New Opportunities in Cuba

Dr. Wayne S. Smith spoke to the staff of the Embassy of Denmark at a brown bag lunch in January. Dr. Smith is a senior fellow of the Cuba Project at the Center for International Policy. Until last year, he was a visiting professor of Latin American Studies and director of the University of Havana exchange program at Johns Hopkins University in Baltimore, MD. He is a former senior associate at the Carnegie Endowment for International Peace. During his twenty-five years with the State Department (1957-82), Smith served as executive secretary of President Kennedy’s Latin American Task Force and chief of mission at the U.S. Interests Section in Havana. In addition, he served in Argentina, Brazil and the Soviet Union.

In an interview on the 25th of February, Dr. Smith remarked on the progress that has been made so far. The delegations met in week 9. However, the remarks made by Fidel Castro that he mistrusts the United States has seemingly slowed down the speed of progress and there now seems less enthusiasm on the part of the Cubans.

Despite this apparent set back, the United States could go forward with taking Cuba off the terrorist list. The Department of State has indicated that it is doing so. However, Dr. Smith opined that it could be done with the stroke of a pen. There is no reason to delay. Just this act would have great meaning and would not need Congressional approval. It might even convince Fidel Castro to re-evaluate his mistrustful reaction.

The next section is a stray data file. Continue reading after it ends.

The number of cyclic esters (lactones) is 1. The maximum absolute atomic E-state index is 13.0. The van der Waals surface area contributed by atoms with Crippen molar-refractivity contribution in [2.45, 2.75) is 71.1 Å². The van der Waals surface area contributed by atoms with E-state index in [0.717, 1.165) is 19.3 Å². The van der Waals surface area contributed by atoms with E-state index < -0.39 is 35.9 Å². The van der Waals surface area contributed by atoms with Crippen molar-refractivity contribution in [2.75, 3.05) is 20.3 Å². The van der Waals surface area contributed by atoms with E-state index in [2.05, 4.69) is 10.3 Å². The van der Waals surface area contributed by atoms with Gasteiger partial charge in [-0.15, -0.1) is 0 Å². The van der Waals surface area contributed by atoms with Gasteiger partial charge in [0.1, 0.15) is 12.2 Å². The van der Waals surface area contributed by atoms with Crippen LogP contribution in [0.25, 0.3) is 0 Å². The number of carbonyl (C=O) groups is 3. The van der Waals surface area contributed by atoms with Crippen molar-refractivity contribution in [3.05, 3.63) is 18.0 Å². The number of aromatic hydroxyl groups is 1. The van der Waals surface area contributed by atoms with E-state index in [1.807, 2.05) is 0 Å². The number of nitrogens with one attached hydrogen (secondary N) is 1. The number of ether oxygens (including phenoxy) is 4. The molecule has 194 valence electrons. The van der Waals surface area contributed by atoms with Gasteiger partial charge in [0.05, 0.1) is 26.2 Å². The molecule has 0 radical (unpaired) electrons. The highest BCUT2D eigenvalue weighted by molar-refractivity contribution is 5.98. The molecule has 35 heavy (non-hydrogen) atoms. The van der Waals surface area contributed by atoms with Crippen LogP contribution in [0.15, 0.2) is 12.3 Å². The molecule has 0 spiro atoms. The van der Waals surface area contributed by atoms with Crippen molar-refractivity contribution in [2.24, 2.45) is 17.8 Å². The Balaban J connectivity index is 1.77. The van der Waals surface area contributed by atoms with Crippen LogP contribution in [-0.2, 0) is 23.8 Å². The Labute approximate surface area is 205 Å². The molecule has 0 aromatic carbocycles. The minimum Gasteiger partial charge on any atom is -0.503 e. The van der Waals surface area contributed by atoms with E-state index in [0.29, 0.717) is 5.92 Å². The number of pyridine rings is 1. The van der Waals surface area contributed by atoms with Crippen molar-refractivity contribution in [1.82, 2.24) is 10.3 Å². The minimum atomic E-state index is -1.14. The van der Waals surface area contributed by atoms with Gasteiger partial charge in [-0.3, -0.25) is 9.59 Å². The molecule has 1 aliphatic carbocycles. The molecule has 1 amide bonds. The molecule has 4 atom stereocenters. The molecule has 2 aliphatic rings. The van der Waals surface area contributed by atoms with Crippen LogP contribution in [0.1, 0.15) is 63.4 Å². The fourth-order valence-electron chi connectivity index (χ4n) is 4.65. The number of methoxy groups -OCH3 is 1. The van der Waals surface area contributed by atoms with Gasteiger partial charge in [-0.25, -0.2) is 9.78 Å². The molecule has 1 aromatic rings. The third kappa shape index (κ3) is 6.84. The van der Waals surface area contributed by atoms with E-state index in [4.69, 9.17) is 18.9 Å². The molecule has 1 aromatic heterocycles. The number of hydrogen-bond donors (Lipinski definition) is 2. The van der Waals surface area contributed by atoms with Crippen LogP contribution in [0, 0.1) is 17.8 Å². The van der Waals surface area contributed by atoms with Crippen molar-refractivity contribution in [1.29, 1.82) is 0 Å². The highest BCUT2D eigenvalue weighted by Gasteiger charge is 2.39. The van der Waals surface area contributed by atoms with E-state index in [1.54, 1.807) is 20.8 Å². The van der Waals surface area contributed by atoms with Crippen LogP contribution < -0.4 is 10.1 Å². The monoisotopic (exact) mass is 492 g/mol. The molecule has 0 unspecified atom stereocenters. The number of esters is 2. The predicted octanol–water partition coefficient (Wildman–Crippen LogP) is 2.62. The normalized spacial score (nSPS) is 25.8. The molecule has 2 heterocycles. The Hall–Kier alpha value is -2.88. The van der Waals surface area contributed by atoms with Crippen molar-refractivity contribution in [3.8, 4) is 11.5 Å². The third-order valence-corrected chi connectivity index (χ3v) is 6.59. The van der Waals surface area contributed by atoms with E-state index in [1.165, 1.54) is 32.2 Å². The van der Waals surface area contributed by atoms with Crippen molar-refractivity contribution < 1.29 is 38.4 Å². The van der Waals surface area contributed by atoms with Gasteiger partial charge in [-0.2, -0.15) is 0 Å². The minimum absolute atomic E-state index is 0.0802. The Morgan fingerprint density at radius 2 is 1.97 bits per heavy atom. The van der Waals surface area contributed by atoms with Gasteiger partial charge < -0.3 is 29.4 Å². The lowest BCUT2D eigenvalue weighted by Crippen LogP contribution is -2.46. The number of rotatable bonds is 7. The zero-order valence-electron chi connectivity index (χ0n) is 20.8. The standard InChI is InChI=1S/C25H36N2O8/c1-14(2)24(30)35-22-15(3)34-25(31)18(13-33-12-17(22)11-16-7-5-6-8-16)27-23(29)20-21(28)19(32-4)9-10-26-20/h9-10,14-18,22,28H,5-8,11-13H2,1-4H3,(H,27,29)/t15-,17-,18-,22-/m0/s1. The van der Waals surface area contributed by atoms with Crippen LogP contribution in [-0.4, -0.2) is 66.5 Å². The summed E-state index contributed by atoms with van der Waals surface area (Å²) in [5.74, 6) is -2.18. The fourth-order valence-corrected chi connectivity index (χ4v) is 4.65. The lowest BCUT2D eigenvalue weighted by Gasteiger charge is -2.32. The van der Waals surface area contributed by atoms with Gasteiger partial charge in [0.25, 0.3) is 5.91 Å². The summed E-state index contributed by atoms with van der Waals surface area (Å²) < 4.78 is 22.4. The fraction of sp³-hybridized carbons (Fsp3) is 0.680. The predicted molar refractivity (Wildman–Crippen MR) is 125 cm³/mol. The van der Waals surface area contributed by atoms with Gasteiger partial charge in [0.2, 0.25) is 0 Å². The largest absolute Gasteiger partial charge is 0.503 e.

In other words, according to Dr. Smith, the US should do those things that are easy first and go on to the harder issues (Guantanamo, lifting the embargo, etc.). It has been decades since Cuba was sending troops to Angola or aiding communist movements in Latin America. There is no logical reason to continue to keep Cuba on the terrorist list.

Furthermore, easing travel restrictions could be speeded up. This could well be in the interest of the US as well. As we have seen when the wall came down in 1989, the more engagement the West has with countries and their people, the closer we become and the easier it is for governments to find common ground.

Foreign business has suffered unnecessarily under the Helms-Burton Act for many years. If the US cannot lift the embargo and repeal the Helms-Burton Act because of Congressional reticence, the Administration could, at least, no longer enforce Helms-Burton (or more loosely interpret it). Doing so would remove a lingering thorn in the side of the European Community and the United States’ neighbors in North, South and Central America.

Dr. Smith ended by saying, “I once said that ‘Cuba has the same effect on the American government that the full moon has on werewolves’. I applaud President Obama for halting the knee jerk reaction to Cuba that has dictated policy for fifty years. It is long overdue and time for the US government to go beyond its emotional reaction to Cuba and take action that will mean more engagement between our peoples and businesses.”

Interview by Mary Paul Smith Jespersen

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